“The railway system can be more labor intensive and more expensive, but it’s what we have,” Eichler said. “It had collapsed into the bay. So we had to re-engineer and rebuild the marine railway, and we purchased a new hydraulic trailer so that we could safely transport our customers’ boats in and out of the bay at the beginning and end of the season or for emergency hauls.”

There are presently 100 commercial moorings operated by Dutch Harbor. The boat yard also services a number of private moorings outside of its field. Eichler caps the number of fullseason rentals that she takes, and always holds a small number of moorings for transient customers. The business has come back to the point that Eichler now has to turn people away. When her seasonal customers go cruising she is able to rent their moorings to visiting boaters until the seasonal customer returns.

In addition to the launch and hauling services, Eichler offers the use of the boat yard facilities to seasonal, private and transient customers. The facilities include well-maintained heads and showers, a laundry facility, outdoor showers, water and electric at the dock. They also have free Wi-Fi that reaches out to the moorings. Customers are welcome to enjoy the beachfront area as well.

Another attraction at Dutch Harbor is a small restaurant called The Shack that is a favorite among boaters and local residents as well. The one-time battery shed has been transformed into a popular restaurant that is famous for its lobster roll and its views of the bay. Eichler owns the building but leases it out to restaurant professionals to operate.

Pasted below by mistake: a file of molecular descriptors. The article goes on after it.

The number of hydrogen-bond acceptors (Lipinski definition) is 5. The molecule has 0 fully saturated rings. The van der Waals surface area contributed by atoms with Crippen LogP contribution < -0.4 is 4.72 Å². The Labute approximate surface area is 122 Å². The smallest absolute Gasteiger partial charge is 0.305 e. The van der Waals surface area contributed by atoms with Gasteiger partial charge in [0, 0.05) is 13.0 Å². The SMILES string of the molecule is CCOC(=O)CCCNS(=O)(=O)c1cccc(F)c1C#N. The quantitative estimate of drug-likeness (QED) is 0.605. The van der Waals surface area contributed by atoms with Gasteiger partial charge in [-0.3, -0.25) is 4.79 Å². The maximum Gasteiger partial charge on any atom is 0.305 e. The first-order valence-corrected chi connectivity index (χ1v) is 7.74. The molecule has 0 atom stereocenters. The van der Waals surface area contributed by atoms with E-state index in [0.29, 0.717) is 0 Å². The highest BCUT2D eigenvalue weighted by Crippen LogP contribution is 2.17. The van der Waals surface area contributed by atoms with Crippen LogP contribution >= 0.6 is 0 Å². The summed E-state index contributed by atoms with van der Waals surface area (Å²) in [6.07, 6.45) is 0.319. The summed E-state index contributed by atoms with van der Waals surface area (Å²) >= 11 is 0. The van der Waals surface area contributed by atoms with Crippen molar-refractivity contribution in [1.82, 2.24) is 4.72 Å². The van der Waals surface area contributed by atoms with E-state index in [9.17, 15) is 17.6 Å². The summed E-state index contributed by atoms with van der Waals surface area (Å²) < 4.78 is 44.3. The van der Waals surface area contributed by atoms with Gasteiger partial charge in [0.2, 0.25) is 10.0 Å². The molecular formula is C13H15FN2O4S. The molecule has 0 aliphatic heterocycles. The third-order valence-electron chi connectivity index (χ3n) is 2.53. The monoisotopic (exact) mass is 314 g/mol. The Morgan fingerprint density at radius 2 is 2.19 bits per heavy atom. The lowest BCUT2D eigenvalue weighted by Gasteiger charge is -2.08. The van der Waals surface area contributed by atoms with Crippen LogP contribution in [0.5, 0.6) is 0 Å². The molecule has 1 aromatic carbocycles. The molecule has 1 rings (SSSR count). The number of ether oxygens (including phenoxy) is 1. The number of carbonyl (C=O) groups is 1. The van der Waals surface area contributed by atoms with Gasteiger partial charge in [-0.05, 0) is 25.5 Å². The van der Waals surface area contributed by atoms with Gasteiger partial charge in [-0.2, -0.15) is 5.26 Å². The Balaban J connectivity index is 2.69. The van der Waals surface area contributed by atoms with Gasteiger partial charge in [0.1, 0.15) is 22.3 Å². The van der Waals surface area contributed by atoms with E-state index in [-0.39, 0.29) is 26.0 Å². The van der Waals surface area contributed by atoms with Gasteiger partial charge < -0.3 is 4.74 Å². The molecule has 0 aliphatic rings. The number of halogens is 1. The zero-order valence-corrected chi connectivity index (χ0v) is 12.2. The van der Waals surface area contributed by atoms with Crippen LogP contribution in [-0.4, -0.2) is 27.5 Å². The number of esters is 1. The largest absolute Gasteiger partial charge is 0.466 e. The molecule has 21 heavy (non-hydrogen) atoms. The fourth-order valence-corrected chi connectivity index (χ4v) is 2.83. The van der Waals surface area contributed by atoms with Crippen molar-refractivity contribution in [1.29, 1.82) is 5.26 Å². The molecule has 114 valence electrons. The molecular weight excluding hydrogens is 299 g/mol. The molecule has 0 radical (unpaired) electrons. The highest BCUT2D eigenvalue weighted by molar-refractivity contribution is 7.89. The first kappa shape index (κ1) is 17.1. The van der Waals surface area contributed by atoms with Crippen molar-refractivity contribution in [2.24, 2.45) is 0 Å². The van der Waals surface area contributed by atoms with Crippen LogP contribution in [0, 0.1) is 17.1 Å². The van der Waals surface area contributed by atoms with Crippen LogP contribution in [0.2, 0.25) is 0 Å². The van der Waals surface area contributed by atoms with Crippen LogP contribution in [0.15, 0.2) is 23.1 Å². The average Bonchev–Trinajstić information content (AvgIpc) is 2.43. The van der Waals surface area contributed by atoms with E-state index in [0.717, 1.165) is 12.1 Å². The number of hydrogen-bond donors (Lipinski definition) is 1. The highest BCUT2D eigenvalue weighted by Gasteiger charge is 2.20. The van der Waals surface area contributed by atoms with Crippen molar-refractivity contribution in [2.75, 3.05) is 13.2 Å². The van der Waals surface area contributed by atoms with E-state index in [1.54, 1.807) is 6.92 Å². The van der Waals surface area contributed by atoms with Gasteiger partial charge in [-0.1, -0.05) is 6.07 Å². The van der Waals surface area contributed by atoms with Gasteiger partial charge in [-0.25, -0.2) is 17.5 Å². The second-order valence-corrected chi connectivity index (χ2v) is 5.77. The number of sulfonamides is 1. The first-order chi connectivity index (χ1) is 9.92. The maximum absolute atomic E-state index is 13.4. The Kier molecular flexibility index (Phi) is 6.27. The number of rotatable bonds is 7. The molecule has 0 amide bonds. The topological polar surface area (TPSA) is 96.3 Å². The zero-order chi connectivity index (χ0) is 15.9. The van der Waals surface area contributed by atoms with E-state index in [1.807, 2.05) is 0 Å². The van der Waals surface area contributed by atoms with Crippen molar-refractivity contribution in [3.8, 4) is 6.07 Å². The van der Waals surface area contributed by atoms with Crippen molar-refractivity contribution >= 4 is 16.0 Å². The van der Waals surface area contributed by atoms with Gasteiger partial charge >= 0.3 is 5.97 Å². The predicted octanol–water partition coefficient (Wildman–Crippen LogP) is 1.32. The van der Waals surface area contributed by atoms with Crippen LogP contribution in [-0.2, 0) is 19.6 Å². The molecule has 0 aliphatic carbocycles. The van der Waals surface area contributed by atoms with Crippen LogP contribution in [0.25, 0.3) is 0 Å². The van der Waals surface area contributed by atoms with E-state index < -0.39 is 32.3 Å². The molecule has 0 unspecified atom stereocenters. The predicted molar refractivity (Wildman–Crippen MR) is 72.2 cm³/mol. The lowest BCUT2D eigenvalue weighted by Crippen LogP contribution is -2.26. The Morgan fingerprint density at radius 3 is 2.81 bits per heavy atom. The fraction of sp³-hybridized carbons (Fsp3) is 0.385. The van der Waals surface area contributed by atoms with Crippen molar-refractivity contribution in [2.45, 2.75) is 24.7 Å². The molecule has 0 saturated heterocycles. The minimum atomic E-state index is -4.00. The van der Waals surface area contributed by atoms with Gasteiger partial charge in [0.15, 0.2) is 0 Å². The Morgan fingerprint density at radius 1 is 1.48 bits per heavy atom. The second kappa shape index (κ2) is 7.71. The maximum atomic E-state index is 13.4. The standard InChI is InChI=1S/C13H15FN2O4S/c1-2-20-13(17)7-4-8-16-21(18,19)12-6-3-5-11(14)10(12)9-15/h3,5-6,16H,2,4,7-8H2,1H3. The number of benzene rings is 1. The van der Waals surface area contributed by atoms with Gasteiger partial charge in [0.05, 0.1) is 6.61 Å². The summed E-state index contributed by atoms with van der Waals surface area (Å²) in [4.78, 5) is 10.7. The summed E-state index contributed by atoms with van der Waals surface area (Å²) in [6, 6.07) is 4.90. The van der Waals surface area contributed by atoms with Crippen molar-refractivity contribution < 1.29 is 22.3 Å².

According to Eichler, Jamestown Harbormaster Sam Paterson has been appreciative of her efforts at Dutch Harbor. “He has been incredibly supportive and kind about the work we’ve done here,” she said.

Eichler added that the other boat yard proprietors were just as supportive. “One of the most incredible aspects of going into a business without any previous experience or knowledge has been the incredible outpouring of support from my fellow boat yard owners on the island,” Eichler said. “Bill Munger at Conanicut reached out to us immediately, and he and his wife May have been a source of incredible support, guidance and help. They have a lifetime of experience and they wanted us to succeed. They wanted me to bring this place to the level that would make everyone in Jamestown proud of it, and it would increase all of our reputations.”

She said the same is true of Jamestown Boat Yard and Clark Boat Yard. “Everyone has been very kind and helpful.”

Now that Dutch Harbor is operating smoothly again, a number of yacht club groups are making the area a destination for their summer cruises. The boat yard will start launching boats in April and May.

Along with all of her hard work at the boat yard, Eichler believes she was chosen to sit on the host committee because of her tireless Rhode Island “boosterism.” She added that her seasonal mooring reservations are ahead of schedule and she believes that the America’s Cup World Series and the Ocean State Tall Ships festival has a lot to do with it. “There is just a lot of energy around tourism on Narragansett Bay,” she said.